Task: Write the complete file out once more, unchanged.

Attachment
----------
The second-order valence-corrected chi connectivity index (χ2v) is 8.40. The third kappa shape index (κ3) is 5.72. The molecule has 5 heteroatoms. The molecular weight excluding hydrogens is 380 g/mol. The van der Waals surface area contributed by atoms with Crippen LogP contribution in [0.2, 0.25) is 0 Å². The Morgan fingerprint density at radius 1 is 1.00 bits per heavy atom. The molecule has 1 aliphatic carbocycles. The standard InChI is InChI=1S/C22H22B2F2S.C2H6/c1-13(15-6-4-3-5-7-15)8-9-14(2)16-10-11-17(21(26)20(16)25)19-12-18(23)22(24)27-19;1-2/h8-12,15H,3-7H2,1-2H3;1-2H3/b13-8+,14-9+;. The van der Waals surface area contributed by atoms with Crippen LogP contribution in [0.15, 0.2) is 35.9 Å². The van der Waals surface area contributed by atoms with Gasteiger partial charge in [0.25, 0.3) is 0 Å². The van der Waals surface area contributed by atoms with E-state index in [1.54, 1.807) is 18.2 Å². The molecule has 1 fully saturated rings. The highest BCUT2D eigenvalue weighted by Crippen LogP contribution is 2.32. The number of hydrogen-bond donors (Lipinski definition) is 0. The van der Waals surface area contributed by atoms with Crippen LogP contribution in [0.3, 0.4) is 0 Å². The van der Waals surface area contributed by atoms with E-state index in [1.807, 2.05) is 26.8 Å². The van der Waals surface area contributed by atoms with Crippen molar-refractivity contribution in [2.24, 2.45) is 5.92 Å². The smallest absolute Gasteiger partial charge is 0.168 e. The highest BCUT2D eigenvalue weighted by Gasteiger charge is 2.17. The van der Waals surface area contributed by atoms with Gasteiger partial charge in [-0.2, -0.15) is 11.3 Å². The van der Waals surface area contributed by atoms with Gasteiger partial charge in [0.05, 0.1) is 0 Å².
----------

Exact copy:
The second-order valence-corrected chi connectivity index (χ2v) is 8.40. The third kappa shape index (κ3) is 5.72. The molecule has 5 heteroatoms. The molecular weight excluding hydrogens is 380 g/mol. The van der Waals surface area contributed by atoms with Crippen LogP contribution in [0.2, 0.25) is 0 Å². The Morgan fingerprint density at radius 1 is 1.00 bits per heavy atom. The molecule has 1 aliphatic carbocycles. The standard InChI is InChI=1S/C22H22B2F2S.C2H6/c1-13(15-6-4-3-5-7-15)8-9-14(2)16-10-11-17(21(26)20(16)25)19-12-18(23)22(24)27-19;1-2/h8-12,15H,3-7H2,1-2H3;1-2H3/b13-8+,14-9+;. The van der Waals surface area contributed by atoms with Crippen LogP contribution in [0.15, 0.2) is 35.9 Å². The van der Waals surface area contributed by atoms with Gasteiger partial charge in [0.25, 0.3) is 0 Å². The van der Waals surface area contributed by atoms with E-state index in [1.54, 1.807) is 18.2 Å². The molecule has 1 fully saturated rings. The highest BCUT2D eigenvalue weighted by Crippen LogP contribution is 2.32. The number of hydrogen-bond donors (Lipinski definition) is 0. The van der Waals surface area contributed by atoms with Crippen LogP contribution in [0.3, 0.4) is 0 Å². The van der Waals surface area contributed by atoms with E-state index in [1.807, 2.05) is 26.8 Å². The van der Waals surface area contributed by atoms with Crippen molar-refractivity contribution in [2.24, 2.45) is 5.92 Å². The smallest absolute Gasteiger partial charge is 0.168 e. The highest BCUT2D eigenvalue weighted by Gasteiger charge is 2.17. The van der Waals surface area contributed by atoms with Gasteiger partial charge in [-0.2, -0.15) is 11.3 Å². The van der Waals surface area contributed by atoms with Gasteiger partial charge in [0.05, 0.1) is 0 Å².